Beginnings

THE DISCOVERY OF THE BEGINNING

Science Catches Up with Scripture. (Genesis 1:1)

Since the time of Aristotle in the 4th century BC, the universe has been regarded as infinite and eternal, having no beginning and therefore no Beginner. In one of the most dramatic intellectual developments in human history, twentieth century research in astrophysics and cosmology has discovered that the opening verse of the Bible is correct: the universe did in fact have a beginning.

 

FORMING THE UNIVERSE

‘Big Bang’ Cosmology and the Bible

(Genesis 1:2)

Genesis 1, which dates from a pre-scientific age, might be expected to parallel contemporary ancient Middle Eastern accounts of origins. In fact, it is strikingly different from alleged ancient parallels, but anticipates in a number of unexpected details the development of the universe as described by modern ‘Big Bang’ cosmology. 

 

LIGHTEN OUR DARKNESS

The Origin of the Very First Light

(Genesis 1:3-5)

The biblical account of the creation of light is remarkable for the way it undercuts ancient religious worship of the celestial bodies and anticipates some of the most remarkable findings of modern science. 

 

THE ORIGIN OF LIFE

Did Life Arise in a Primordial Soup?

(Genesis 1:9-13)

For fifty years pop science has trumpeted that life arose by entirely natural processes through the spontaneous synthesis of chemicals in a primordial soup. The implausibility of this scenario is much less widely known, but is far better established by the scientific evidence. 

 

LIFE TO ORDER

The Sudden Emergence of Complex Life

(Genesis 1:20-25)

The gradual emergence of complex life-forms, central to the theory of evolution by natural selection, is called in question by the discovery that complex organisms arose with un-Darwinian suddenness in the Cambrian era, and by the absence of transitional forms in the fossil record.  This address presents the growing agreement between the scientific and biblical accounts of the development of complex life on Earth.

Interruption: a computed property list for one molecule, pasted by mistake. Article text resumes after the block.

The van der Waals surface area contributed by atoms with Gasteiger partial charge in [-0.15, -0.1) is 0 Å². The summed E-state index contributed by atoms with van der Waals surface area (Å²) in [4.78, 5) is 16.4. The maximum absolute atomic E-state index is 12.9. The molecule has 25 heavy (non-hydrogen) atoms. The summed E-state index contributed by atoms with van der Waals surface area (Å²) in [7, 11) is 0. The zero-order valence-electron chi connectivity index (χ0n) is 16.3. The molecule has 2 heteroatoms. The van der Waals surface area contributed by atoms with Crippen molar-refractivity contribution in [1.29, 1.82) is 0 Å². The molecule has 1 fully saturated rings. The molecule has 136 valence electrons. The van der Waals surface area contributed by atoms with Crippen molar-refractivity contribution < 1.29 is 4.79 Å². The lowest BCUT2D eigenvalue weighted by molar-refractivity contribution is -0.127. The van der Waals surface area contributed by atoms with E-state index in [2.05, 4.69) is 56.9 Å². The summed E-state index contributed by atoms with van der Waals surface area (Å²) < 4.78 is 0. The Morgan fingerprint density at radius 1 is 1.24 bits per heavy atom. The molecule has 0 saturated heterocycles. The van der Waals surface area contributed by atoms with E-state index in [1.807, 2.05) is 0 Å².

IN GOD’S IMAGE

The Importance of Being Human

(Genesis 1: 26-31)

A seldom-noticed difficulty with the theory that humans evolved from animals is its inability to explain how human beings can do what animals cannot.  The irreversible qualitative difference between humans and animals cannot be explained by naturalistic evolution, but is accounted for by divine creation.  This presentation emphasises the capacity of humans for artistic creativity and abstract thought, and defends the value and responsibility of science.

 

IN GOD’S TIME

The Time-Scale of Creation

(Genesis 2:1-4)

Both evolutionists and Young Earth Creationists have problems with a fifteen billion year age for the universe - the former because it is too short, the latter because it is too long. This address discusses the time-scale of origins, argues on biblical grounds that the days of Genesis are long time periods, and urges greater cooperation between scientists and biblical scholars.

 

EVIDENCE FOR DESIGN

The Complexity and Fine-Tuning of the Universe

(Isaiah 40:12-15, 21-23, 25-26)

It is widely assumed that the origin of the universe and life can be explained by random natural processes. But randomness can only account for loss of order and information, not for the existence of order and information in the first place.  This address argues that the high information content and fine-tunedness of the universe are inexplicable without a supremely intelligent Creator as their cause.

 

CHRIST AND CREATION

Science and the Bible on the Wonder of Life

(John 1:1-14)

The last fifty years, since the description of the double-helical structure of DNA in 1953, have seen a revolution in understanding the living cell. Yet these discoveries, far from making the Bible seem dated, make its portrayal of the nature of life as an information system even more relevant to understanding why we are here.  

 

FAITH AND SCIENCE

Their Complementariness and Partnership

(Matthew 22:34-40)

During the last 150 years the relationship between science and Christianity has often been one of conflict and opposition;  here is a compelling case for greater cooperation, and a critique of those tendencies in both science and Christianity that hinder the development of such a partnership.